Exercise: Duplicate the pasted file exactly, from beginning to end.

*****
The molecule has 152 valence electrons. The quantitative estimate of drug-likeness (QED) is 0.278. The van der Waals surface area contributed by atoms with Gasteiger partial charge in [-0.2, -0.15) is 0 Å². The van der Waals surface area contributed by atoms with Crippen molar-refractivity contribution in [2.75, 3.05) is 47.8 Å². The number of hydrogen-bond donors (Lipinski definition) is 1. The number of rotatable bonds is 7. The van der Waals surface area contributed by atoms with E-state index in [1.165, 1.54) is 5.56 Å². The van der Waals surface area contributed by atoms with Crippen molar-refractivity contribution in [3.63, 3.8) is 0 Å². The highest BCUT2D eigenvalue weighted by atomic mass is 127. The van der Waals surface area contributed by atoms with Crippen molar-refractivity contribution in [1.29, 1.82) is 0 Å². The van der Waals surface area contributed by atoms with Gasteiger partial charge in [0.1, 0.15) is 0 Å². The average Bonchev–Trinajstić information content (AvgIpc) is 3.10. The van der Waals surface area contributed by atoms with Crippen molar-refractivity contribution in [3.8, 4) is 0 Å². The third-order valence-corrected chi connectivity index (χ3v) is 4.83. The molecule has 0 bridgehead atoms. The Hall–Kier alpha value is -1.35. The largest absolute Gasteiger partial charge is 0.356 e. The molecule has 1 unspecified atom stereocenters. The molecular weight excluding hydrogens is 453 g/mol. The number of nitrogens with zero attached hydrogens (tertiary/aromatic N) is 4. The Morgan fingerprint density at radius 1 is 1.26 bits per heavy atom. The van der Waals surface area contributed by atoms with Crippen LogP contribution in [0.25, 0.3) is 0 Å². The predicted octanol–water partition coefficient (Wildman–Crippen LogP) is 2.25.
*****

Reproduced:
The molecule has 152 valence electrons. The quantitative estimate of drug-likeness (QED) is 0.278. The van der Waals surface area contributed by atoms with Gasteiger partial charge in [-0.2, -0.15) is 0 Å². The van der Waals surface area contributed by atoms with Crippen molar-refractivity contribution in [2.75, 3.05) is 47.8 Å². The number of hydrogen-bond donors (Lipinski definition) is 1. The number of rotatable bonds is 7. The van der Waals surface area contributed by atoms with E-state index in [1.165, 1.54) is 5.56 Å². The van der Waals surface area contributed by atoms with Crippen molar-refractivity contribution in [3.63, 3.8) is 0 Å². The highest BCUT2D eigenvalue weighted by atomic mass is 127. The van der Waals surface area contributed by atoms with Crippen molar-refractivity contribution in [1.29, 1.82) is 0 Å². The van der Waals surface area contributed by atoms with Gasteiger partial charge in [0.1, 0.15) is 0 Å². The average Bonchev–Trinajstić information content (AvgIpc) is 3.10. The van der Waals surface area contributed by atoms with Crippen molar-refractivity contribution in [3.8, 4) is 0 Å². The third-order valence-corrected chi connectivity index (χ3v) is 4.83. The molecule has 0 bridgehead atoms. The Hall–Kier alpha value is -1.35. The largest absolute Gasteiger partial charge is 0.356 e. The molecule has 1 unspecified atom stereocenters. The molecular weight excluding hydrogens is 453 g/mol. The number of nitrogens with zero attached hydrogens (tertiary/aromatic N) is 4. The Morgan fingerprint density at radius 1 is 1.26 bits per heavy atom. The van der Waals surface area contributed by atoms with Crippen LogP contribution in [0.25, 0.3) is 0 Å². The predicted octanol–water partition coefficient (Wildman–Crippen LogP) is 2.25.